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HEAR THIS HOUR'S UPDATE

Monday
Feb232015

Everybody's Got Someone for Them...or Even Two

iStock/Thinkstock(LONDON) -- Love means many different things to many different people.

Still, when Häagen-Dazs and The School of Life, which teaches students to live wisely and well, asked 2,000 British adults about their most intimate feelings, a majority of men said they had been in love with more than one person.

Only 45 percent of women made the same claim.

Meanwhile, 39 percent of men admitted to having one love of their life while 47 percent of women said they never loved more than one other.

Most people -- three out of four -- believe in the concept of one true love but a majority don't think it'll happen via the social networking site Tinder.

As for when a relationship really becomes a relationship, a third said when you meet your lover's family members, one in five says when the words "I love you" are spoken and three percent claims a relationship is born during sex.


Copyright © 2015, ABC Radio. All rights reserved.

Sunday
Feb222015

Air Pollution Decreasing Life Span in India, Study Says

gnomeandi/iStock/Thinkstock(NEW YORK) -- Researchers say that lowering air pollution would increase the expected life span in India.

The Indian people, the researchers note, are exposed to "dangerously high levels of air pollution." The study, published in Economic & Political Weekly, estimates that over 660 million people in India live in areas that exceed the country's standard for particulate pollution, and that the pollution decreases their life expectancy by an average of 3.2 years.

"Too many Indians are exposed to dangerous levels of pollution that are shortening lives and holding back the Indian economy," the study concludes.

Last year, a World Health Organization study found that 13 of the world's most polluted cities are in India, says the New York Times.

The researchers who conducted the study recommended that India improve its monitoring of air quality, put in place civil penalties for polluters and adopt a system for pollution rights.


Copyright © 2015, ABC Radio. All rights reserved.

Saturday
Feb212015

CDC: Newly Identified Virus Linked to Kansas Man's Death

Credit: James Gathany/Centers for Disease Control and Prevention(NEW YORK) -- The U.S. Centers for Disease Control and Prevention says that a new virus may have been responsible for the death of a Kansas man last year.

In an article posted online ahead of print, the CDC says the patient was previously healthy and sought medical care in the late spring. He reported a history of tick bite, fever and fatigue, and though he was prescribed medication, his condition did not improve. Eleven days after the onset of illness, the CDC says the patient died of cardiopulmonary arrest.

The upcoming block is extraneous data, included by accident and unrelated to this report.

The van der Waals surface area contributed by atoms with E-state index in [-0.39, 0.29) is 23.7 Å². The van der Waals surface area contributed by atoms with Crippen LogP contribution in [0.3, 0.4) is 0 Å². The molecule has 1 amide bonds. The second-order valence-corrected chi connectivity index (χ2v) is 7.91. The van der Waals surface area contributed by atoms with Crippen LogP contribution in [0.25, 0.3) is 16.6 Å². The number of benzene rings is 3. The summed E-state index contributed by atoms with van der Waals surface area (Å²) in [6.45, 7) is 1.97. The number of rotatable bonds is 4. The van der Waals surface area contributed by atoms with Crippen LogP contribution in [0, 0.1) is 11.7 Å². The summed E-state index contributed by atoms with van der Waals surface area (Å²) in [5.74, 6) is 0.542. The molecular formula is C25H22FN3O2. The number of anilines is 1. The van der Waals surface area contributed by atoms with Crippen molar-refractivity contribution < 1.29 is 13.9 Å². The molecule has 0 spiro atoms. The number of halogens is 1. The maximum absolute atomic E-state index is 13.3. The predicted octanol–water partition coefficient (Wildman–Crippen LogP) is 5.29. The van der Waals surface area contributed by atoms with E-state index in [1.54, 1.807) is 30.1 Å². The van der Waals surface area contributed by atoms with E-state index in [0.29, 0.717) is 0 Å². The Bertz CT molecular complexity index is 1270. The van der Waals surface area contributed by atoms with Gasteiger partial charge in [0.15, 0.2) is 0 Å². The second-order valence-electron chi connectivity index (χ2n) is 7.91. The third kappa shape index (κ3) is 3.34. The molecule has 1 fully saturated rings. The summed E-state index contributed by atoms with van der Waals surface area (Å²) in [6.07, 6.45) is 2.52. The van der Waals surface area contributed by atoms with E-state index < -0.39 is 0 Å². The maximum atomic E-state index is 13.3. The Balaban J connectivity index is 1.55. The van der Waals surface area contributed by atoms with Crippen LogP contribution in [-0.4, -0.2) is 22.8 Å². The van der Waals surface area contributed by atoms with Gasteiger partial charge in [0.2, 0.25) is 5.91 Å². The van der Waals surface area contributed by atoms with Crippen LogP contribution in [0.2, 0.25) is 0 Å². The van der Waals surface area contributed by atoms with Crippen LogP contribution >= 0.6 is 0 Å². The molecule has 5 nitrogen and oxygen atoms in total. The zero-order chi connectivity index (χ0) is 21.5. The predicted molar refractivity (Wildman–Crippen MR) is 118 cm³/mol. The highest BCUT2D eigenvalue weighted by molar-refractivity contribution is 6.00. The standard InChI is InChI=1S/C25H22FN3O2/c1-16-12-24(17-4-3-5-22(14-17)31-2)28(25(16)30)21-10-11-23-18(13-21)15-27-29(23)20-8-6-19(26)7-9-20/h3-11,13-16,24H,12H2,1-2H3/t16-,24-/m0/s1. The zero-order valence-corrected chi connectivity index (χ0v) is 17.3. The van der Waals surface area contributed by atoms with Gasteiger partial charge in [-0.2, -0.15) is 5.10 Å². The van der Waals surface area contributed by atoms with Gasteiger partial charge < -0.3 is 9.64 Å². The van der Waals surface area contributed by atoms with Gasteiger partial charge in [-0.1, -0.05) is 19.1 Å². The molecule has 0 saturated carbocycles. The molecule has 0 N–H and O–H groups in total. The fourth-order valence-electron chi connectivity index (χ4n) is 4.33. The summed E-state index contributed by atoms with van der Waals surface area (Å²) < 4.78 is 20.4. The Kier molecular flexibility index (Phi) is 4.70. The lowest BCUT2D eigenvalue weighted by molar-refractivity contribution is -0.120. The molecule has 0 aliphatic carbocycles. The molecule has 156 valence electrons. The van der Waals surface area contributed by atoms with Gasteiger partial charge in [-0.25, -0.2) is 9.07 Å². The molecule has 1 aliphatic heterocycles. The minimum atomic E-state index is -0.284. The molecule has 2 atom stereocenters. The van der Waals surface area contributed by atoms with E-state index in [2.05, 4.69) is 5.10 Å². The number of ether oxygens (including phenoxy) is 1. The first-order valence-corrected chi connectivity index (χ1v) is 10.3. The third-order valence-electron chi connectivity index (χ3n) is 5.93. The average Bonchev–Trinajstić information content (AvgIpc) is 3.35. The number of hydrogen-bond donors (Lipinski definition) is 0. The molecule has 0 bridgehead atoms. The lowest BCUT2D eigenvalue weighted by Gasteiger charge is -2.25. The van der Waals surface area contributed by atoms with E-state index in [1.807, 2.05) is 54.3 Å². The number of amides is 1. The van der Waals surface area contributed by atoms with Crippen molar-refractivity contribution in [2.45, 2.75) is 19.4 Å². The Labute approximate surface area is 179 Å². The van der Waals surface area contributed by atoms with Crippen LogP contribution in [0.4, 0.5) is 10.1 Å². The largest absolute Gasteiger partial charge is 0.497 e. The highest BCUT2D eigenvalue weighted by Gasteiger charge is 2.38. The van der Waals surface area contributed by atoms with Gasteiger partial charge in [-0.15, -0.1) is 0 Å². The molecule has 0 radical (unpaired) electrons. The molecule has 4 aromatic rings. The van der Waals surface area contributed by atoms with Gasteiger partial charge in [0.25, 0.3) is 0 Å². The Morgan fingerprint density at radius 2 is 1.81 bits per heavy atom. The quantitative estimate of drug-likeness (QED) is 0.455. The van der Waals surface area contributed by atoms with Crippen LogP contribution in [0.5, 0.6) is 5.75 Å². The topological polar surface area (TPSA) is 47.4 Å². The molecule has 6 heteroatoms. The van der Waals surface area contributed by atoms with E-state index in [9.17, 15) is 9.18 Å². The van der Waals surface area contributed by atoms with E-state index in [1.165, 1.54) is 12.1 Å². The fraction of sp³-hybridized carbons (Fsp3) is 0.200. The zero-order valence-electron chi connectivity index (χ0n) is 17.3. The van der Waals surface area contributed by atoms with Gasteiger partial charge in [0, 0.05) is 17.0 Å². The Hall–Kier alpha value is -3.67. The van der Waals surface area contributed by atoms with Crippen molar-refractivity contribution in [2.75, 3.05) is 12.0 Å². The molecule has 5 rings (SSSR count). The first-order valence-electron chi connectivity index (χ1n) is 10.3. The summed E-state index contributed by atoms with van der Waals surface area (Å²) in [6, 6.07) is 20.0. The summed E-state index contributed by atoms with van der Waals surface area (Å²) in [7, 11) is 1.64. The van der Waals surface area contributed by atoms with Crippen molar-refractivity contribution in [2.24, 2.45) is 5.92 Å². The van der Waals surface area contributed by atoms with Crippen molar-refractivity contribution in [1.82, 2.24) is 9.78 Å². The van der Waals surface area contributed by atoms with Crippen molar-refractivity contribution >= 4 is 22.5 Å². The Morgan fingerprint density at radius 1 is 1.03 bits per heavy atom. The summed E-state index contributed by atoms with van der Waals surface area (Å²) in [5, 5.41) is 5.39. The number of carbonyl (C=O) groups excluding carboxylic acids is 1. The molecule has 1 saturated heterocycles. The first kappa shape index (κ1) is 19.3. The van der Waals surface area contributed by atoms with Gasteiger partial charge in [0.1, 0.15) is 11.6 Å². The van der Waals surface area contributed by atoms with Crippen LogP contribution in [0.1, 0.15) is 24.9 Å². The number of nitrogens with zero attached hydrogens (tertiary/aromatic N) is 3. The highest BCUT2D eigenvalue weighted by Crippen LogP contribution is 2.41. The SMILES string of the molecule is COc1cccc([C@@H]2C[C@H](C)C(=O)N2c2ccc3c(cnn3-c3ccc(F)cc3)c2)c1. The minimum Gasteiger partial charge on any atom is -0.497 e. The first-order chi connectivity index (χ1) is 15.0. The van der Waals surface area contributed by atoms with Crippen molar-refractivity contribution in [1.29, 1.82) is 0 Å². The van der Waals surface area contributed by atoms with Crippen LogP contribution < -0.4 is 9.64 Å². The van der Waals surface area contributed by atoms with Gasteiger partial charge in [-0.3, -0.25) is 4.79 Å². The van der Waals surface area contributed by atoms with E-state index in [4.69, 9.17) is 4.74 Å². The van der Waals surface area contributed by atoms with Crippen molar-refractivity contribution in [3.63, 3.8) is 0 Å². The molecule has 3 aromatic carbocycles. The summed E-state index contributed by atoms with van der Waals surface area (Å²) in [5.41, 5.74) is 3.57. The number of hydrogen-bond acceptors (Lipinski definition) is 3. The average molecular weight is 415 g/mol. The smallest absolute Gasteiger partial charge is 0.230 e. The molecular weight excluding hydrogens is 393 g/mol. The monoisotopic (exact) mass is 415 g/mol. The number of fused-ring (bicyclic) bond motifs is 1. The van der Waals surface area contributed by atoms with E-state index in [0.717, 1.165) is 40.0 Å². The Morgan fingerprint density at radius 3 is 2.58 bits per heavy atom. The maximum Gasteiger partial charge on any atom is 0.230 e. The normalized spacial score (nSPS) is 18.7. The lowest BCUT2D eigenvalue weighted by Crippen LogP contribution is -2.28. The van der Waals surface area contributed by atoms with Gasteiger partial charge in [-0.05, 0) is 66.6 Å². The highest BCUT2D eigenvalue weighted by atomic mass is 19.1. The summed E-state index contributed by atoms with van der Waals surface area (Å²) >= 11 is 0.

Initial tests done to identify tickborne pathogens were negative, but later tests showed the presence of another virus that the CDC believes is "a novel member of the genus Thogotovirus."

Diseases in the Thogotovirus family are primarily associated with ticks.

The CDC says there have been seven cases of human infection with viruses in the Thogotovirus category.

The virus has been named the Bourbon virus, for the county in which the Kansas patient lived.


Copyright © 2015, ABC Radio. All rights reserved.

Saturday
Feb212015

Study: YouTube Videos Featuring Alcohol Consumption Don't Tell the Whole Story

Digital Vision/Photodisc/Thinkstock(NEW YORK) -- A study conducted by researchers at the University of Pittsburgh found that YouTube videos related to alcohol intake are often shown to be funny, raising questions as to whether viral videos could be harmful.

Researchers analyzed 70 of the most popular videos that depict consumption of alcohol. The videos totalled over 300 million views, according to the study, published in the journal Alcoholism. Of those videos, 89 percent showed men partaking in alcohol consumption, compared to just 49 percent showing women.

The study noted that liquor was most commonly seen in the videos analyzed, followed by beer, with wine and champagne the leaast frequently depicted drinks. Further, 79 percent of videos included humor and 44 percent contained brand references.

As a whole, the videos received far more "likes" than "dislikes" on YouTube.

Researchers say that the videos, which are heavily viewed, infrequently depict the negative outcomes of drinking. The study does not, however, link viewership of these videos with any particular affect on actual alcohol consumption.


Copyright © 2015, ABC Radio. All rights reserved.

Friday
Feb202015

Scope Manufacturer Comments on LA 'Superbug' 

MARK RALSTON/AFP/Getty Images(NEW YORK) -- The company that manufactures the endoscopes that were implicated in the spread of a "superbug" at the Ronald Reagan UCLA Medical Center said Friday that it is "committed to developing solutions...that help improve clinical outcomes and enhance quality of life" for patients.

Seven patients have been infected with the "superbug" known as carbapenem-resistant enterobacteriaceae (CRE), and 179 more were exposed, officials say.  According to Olympus Corporation of the Americas, their products "[require] careful attention to cleaning and reprocessing steps, including meticulous manual cleaning, to ensure effective reprocessing."